Ironically, her biological father blamed himself so much for his failures that he was ultimately no good to either of his wives or his daughters. Escaping legal accountability for manslaughter was supposed to be an opportunity provided by his original father-in-law so that he could continue providing for his family. Instead, he pulled into himself and didn’t provide either financially or emotionally for anyone. Her mother dissociated from both the bad things that happened to her that she couldn’t control and the things she could control that she took zero accountability and blamed herself for nothing. Linda’s baby sister Kimberly soaked up a double helping of pain, sinking further and further into an abyss where she no longer desired to interact with Linda. In the book, Kimberly never seems to face her problems – lurching from lower to lower station in life like her mother. Linda has a lot of guilt for not saving Kimberly from their painful childhood and leaving her with her mother as a teenager. Was it even fair that she felt she had to save Kimberly? There is no peace for Linda here and no accountability or healing from Kimberly, only Linda’s relief that by the end, Kimberly had achieved some small modicum of stability with the help of their grandmother.

Ultimately we are each responsible for our own lives. Wherever we are when we realize this, is when we are able to take responsibility and work on our own healing. This is reflected in Linda’s life. Though she initially goes from failed father figure relationship to the next, each time, she learns something about herself, what she is capable of, and who she wants to be. In the end, she is finally moving and starting something new again – not because of anyone else but herself. She is no longer imprisoned by her mother’s faulty life code or the pain of failed relationships. In the end, life can be pared down to essentials and she resolved to start a new life with only that. It is enough. The generational trauma that was passed through Linda’s parents will not be passed through Linda because she chose to honestly face her problems and create a new life.

Although the message is clear, there is a way in which the reader is left wanting – not all the threads of the story are tied up. Where does Gleah end up? Does she keep selling art – enough to live on? Why did she change from Linda to Gleah? However, maybe these hanging threads are not a weakness. Perhaps that prove the overall point even more strongly – we never have to be done evolving and growing if we don’t choose. Because Gleah chooses to have a new life, her story lives on.

This book has many strengths – the pacing is fast, smooth and breathless. The character development is strong – even within the first few pages, there are so many details you can already sense about who Linda, Kimberly, Mother and Jack are as people and they continue helping the story gel throughout the book. Although it was not the focus one the book, another strength is that it gives great insight into how some coming to age in that time might view the current events at that time such as racial tensions, cults and the lack of equity for women in the workforce. Million Dollar Red provides great insight into the point of view of a child who survives childhood traumas to finally make a sustainable life for herself. It would be a great book to be read in community work-focused classrooms for those who seek to be trauma-informed as they make a difference with today’s youth.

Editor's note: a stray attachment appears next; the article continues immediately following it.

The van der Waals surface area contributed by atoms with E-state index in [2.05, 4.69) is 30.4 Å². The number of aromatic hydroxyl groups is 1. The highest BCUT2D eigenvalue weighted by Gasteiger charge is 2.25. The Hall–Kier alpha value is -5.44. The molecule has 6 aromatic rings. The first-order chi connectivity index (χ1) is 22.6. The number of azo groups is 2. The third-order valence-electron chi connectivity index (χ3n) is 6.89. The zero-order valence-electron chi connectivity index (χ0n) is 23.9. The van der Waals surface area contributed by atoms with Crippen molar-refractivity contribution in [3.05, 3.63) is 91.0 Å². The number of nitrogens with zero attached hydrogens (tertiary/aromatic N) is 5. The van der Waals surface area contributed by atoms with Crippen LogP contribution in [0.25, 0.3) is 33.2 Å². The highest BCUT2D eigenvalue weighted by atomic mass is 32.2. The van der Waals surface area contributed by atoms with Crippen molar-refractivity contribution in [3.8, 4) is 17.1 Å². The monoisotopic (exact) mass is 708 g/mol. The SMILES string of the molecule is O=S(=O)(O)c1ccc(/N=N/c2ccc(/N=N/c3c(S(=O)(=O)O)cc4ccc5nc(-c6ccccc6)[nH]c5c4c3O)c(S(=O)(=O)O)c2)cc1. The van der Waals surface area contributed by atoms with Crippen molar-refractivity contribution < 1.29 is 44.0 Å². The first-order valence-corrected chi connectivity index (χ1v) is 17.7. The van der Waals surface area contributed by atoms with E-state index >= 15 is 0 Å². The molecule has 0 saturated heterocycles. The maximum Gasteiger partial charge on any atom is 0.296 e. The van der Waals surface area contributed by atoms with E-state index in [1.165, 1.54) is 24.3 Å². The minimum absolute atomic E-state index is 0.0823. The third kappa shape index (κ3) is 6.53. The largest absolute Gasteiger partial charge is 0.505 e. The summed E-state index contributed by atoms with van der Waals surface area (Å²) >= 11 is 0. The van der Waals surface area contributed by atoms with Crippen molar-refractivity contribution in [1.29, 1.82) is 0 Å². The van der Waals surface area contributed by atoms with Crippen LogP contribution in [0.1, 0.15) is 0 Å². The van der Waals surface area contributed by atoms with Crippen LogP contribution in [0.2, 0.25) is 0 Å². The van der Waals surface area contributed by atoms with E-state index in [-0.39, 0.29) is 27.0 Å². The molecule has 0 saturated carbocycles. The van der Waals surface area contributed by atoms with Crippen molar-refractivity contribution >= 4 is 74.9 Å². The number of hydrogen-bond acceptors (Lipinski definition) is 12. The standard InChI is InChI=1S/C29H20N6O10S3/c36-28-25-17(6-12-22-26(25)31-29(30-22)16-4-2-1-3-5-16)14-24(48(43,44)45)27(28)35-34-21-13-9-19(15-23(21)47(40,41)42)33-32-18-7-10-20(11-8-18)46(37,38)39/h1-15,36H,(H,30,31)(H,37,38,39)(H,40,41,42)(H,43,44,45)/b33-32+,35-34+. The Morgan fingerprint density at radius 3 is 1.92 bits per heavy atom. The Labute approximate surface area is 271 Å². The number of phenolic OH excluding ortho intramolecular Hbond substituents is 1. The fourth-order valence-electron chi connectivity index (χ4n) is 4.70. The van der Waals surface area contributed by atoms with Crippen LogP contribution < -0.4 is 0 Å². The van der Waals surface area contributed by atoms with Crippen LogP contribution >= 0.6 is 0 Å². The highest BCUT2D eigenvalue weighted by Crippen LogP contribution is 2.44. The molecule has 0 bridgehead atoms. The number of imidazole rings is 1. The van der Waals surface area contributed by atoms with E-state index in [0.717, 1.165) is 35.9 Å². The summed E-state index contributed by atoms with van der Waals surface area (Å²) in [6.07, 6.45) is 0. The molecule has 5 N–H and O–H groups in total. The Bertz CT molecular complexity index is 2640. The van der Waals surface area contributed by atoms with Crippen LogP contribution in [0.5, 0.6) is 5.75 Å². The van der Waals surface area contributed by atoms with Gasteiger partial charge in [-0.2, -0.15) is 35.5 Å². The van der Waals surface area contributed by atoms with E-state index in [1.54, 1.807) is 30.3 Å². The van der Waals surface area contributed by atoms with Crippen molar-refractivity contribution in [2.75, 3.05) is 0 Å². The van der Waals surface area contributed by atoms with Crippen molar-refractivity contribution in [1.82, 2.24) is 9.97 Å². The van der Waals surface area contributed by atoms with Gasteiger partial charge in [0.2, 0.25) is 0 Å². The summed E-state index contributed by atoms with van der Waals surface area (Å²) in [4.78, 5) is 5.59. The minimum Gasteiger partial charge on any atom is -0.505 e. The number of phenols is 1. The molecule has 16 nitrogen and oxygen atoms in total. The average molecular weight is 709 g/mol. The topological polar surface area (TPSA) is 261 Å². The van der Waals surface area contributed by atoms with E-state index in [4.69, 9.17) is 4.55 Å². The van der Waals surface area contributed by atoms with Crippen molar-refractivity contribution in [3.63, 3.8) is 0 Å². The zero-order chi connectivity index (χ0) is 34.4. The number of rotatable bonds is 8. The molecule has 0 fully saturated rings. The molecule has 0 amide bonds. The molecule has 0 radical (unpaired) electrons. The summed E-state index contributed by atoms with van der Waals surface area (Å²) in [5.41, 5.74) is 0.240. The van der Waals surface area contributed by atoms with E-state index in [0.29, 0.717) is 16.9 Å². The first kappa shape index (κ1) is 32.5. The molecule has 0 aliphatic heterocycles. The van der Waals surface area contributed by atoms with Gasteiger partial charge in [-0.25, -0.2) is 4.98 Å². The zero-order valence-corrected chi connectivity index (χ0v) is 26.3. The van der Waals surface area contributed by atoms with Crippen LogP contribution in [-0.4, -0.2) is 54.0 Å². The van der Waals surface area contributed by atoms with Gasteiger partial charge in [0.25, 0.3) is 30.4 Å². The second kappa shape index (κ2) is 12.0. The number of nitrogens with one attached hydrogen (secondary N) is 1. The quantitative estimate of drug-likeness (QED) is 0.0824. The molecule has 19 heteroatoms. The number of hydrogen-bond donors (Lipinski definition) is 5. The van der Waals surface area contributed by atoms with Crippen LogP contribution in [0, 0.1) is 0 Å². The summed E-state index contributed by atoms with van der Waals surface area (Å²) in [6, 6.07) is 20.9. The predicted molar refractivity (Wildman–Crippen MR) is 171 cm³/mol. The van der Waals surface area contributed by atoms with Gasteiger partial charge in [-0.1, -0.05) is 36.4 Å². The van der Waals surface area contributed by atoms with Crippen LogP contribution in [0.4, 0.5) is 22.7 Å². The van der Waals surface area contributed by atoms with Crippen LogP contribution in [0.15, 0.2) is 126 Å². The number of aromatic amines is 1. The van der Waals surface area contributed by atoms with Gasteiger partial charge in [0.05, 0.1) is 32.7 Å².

The final work of art in Million Dollar Red tells the complete story. It was a triptych depicting the three stages of Linda’s failed marriage. The first, “Dollin”, depicts a man and woman embracing set in the context of her and her ex-husband’s favorite comic strip. The second, “La Boda de la Guera y el Judio”, reveals their marriage was doomed from the start as the woman was resigned and the man terrified. The final piece, “Private Graffiti” was of a woman’s back covered with symbols and poetry. However, it is in that final piece that all of the parts of Gleah had come together and she was moving forward. This “Private Graffiti” of Gleah’s life demonstrates that unresolved trauma marks us and continues to affect us until we stop and determine to heal. Only the final piece sold; and in that finality, the lie became truth.

About the reviewer: Author and Speaker Julie Pierce Onos has written and taught on many subjects including parenting, spirituality and holistic health. In holistic health, she helps clients focus on health from a holistic point of view rather than a self-defeating focus on size. She guides her clients in identifying and correcting nutritional intolerances and deficiencies. In her work centered on spirituality her client work focuses on identity, life purpose and the practical side of putting beliefs into action. Bringing together the holistic health and spiritual guidance, she helps individuals create their best lives. She is simultaneously the parent of an infant, a young teen and a college age teen and the daughter of baby boomers so she can laugh (and cry) about all stages of life right along with you. A Yale University graduate, she is the mother of three and works in the Boston area in social services and holistic health.